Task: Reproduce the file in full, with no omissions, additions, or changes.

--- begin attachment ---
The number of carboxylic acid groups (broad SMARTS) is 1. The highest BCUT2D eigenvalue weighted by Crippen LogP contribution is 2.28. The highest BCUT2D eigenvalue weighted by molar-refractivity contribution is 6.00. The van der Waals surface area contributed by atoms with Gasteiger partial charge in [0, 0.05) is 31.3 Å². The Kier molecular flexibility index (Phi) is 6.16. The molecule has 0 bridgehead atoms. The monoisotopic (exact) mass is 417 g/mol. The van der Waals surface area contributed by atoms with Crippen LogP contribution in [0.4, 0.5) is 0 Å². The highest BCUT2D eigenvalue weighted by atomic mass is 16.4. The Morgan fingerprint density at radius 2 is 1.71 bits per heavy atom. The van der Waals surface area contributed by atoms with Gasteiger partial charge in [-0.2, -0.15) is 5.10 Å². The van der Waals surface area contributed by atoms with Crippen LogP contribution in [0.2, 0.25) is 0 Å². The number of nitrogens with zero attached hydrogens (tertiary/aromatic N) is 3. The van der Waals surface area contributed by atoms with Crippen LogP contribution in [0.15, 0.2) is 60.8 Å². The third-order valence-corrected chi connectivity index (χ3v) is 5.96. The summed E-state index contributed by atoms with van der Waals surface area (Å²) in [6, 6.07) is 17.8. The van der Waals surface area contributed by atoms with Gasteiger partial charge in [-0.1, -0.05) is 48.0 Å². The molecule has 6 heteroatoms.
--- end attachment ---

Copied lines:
The number of carboxylic acid groups (broad SMARTS) is 1. The highest BCUT2D eigenvalue weighted by Crippen LogP contribution is 2.28. The highest BCUT2D eigenvalue weighted by molar-refractivity contribution is 6.00. The van der Waals surface area contributed by atoms with Gasteiger partial charge in [0, 0.05) is 31.3 Å². The Kier molecular flexibility index (Phi) is 6.16. The molecule has 0 bridgehead atoms. The monoisotopic (exact) mass is 417 g/mol. The van der Waals surface area contributed by atoms with Crippen LogP contribution in [0.4, 0.5) is 0 Å². The highest BCUT2D eigenvalue weighted by atomic mass is 16.4. The Morgan fingerprint density at radius 2 is 1.71 bits per heavy atom. The van der Waals surface area contributed by atoms with Gasteiger partial charge in [-0.2, -0.15) is 5.10 Å². The van der Waals surface area contributed by atoms with Crippen LogP contribution in [0.2, 0.25) is 0 Å². The number of nitrogens with zero attached hydrogens (tertiary/aromatic N) is 3. The van der Waals surface area contributed by atoms with Crippen LogP contribution in [0.15, 0.2) is 60.8 Å². The third-order valence-corrected chi connectivity index (χ3v) is 5.96. The summed E-state index contributed by atoms with van der Waals surface area (Å²) in [6, 6.07) is 17.8. The van der Waals surface area contributed by atoms with Gasteiger partial charge in [-0.1, -0.05) is 48.0 Å². The molecule has 6 heteroatoms.